The Complete Inspector Morse (new revised edition) Paperback – 28 Oct 2011
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About the Author
David Bishop lectures in creative writing at Napier University. He has written several novels, as well as writing radio and TV dramas for the BBC and having graphic novels published in four languages.
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Top Customer Reviews
All of Colin Dexter's brilliant original novels are reviewed and annotated in an extremely intriguing way - for instance, both Morse's love of the demon drink (and Lewis's resistance!) are chronicled together with his love of pornography (not translated to the small screen...) His love life (or lack of same) are there too, together with fully detailed overviews of the stories and cross references to (amongst other things)crosswords and Morse's eclectic musical selections.
The fascinating sideways look continues with a review of each and every television story - some of the previous detail being added to. In particular, I found the annotation of the appearances of Dexter in his progeny's screen life amusing along with the cat and mouse game played throughout both books and tv in respect of Morse's first name. In fact, it could be said that the book is a notable 'endeavour' in this respect!
The tome concludes with a list of references to other material related to Morse - including Internet sites, but, for the most poignant section of the book, you will need to return to the Foreword - a short appreciation of John Thaw, who will remain immortalised as Morse and, of course, much missed.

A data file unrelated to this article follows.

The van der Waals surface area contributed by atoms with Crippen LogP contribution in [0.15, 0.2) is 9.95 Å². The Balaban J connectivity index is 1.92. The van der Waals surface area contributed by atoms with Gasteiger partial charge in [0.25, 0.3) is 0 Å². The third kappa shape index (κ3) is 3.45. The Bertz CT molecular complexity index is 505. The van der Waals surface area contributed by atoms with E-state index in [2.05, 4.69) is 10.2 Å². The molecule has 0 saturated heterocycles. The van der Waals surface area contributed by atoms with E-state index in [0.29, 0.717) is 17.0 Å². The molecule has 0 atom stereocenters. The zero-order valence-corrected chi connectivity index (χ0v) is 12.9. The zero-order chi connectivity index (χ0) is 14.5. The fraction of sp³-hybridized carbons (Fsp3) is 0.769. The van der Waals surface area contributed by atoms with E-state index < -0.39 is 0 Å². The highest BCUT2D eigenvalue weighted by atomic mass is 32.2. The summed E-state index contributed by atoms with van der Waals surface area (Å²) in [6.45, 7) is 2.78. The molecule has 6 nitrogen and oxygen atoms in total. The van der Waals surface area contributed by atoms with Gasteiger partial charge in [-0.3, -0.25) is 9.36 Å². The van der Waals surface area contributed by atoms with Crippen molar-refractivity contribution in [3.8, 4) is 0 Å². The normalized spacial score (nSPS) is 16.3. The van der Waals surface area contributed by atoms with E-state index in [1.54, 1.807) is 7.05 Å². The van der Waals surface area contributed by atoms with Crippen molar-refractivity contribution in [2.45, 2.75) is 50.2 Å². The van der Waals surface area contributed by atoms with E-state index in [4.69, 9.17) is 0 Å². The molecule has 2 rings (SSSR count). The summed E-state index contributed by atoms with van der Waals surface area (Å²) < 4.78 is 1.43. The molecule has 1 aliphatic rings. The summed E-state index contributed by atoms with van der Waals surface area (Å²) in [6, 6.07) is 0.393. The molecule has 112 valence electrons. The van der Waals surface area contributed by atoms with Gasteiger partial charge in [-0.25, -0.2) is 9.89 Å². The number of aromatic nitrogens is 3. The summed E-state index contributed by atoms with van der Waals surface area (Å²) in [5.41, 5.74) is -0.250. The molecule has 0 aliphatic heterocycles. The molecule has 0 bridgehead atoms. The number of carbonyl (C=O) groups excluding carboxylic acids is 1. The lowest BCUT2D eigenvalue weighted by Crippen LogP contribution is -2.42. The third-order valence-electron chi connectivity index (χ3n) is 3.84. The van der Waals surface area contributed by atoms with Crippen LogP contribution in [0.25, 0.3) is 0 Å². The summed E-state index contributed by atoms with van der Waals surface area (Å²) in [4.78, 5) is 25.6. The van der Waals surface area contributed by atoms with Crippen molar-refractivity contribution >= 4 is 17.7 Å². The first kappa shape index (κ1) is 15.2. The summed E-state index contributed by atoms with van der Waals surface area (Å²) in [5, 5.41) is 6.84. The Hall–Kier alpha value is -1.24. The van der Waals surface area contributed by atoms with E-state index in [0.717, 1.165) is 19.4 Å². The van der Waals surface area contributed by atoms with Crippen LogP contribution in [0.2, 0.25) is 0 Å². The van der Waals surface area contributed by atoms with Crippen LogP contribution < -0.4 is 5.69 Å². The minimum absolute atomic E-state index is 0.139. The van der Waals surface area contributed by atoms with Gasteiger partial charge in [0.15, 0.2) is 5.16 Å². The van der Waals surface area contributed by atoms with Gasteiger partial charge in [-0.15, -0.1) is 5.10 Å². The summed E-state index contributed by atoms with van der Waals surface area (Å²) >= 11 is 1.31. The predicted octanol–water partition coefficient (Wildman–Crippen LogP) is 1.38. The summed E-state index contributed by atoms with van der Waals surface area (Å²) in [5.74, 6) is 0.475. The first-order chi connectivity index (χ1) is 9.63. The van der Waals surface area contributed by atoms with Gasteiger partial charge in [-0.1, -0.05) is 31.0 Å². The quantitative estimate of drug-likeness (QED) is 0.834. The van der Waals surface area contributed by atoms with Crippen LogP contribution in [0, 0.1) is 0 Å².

This desperately needs a proper index or table of contents. As it is, the TOC consists of only:
The Evolution of Morse
and 5 Appendices.
I haven't seen the printed version - hopefully it is better - but I'm afraid the Kindle version is very disappointing in this respect.
It's fine if you want to read through it sequentially, but to dip into, it's hopeless.
1. p. 16 The sentence 'Crowther insists Morse is summoned' sounds awkward ('Crowther insists that Morse be summoned' would make more sense); 'He goes to the hospital and asks Sue asks for a photograph of herself': 'asks' is repeated after 'Sue'.
2. p. 26 The Shakespeare quotation is not from 'Henry IV, Part 2' but 'Henry VI, Part 2': Bishop has copied this mistake from Dexter. It isn't a misprint by the novels' publishers (Macmillan/Pan), since the quotation is misattributed again in the heading to Chapter 34 of 'The Daughters of Cain', where the exact lines from the play (4.1.1-2) are cited. As I guess that his publishers won't help me contact Dexter directly or indirectly (I've given up on publishers), I hope someone close to the novelist here alerts him to this error.
3. p. 42 The murderer is 'Charles', not 'Conrad', Richards.
4. p. 51 Sarah's surname - as spelt in the novel - is 'Jonstone', not 'Johnston'.
5. p. 110 Morse hears Mozart's Piano Concerto 14, not a Handel concerto, a mistake also occurring in the DVD subtitles. The Handel is actually heard in a later scene (when Morse drives into Oxford), at which point Bishop and the DVD subtitles incorrectly ascribe the music to Haydn: curiously, Bishop identified the music correctly - Handel - in his 2002 edition. What sounds like a Haydn quartet is heard earlier at Morse's office while speaking on the phone.Read more ›
Enhances you enjoyment of the brilliant series.
Most Recent Customer Reviews
I thought thi was the books. It was only a summary and opinion of the books. Not what I wanted. I felt mislead.Published 3 months ago by Tim Wilkinson
A great book for all morse fans a must read it explains everything and shows the differences between book and seriesPublished 8 months ago by kayemarian
not what I expected. But read through to the end. Not a book I would reread.Published 13 months ago by Amazon Customer
This is described as a new revised edition, I was somewhat surprised to find out how out of date it is. Other than that it does have a lot of interesting background information.Published 22 months ago by R PAYNE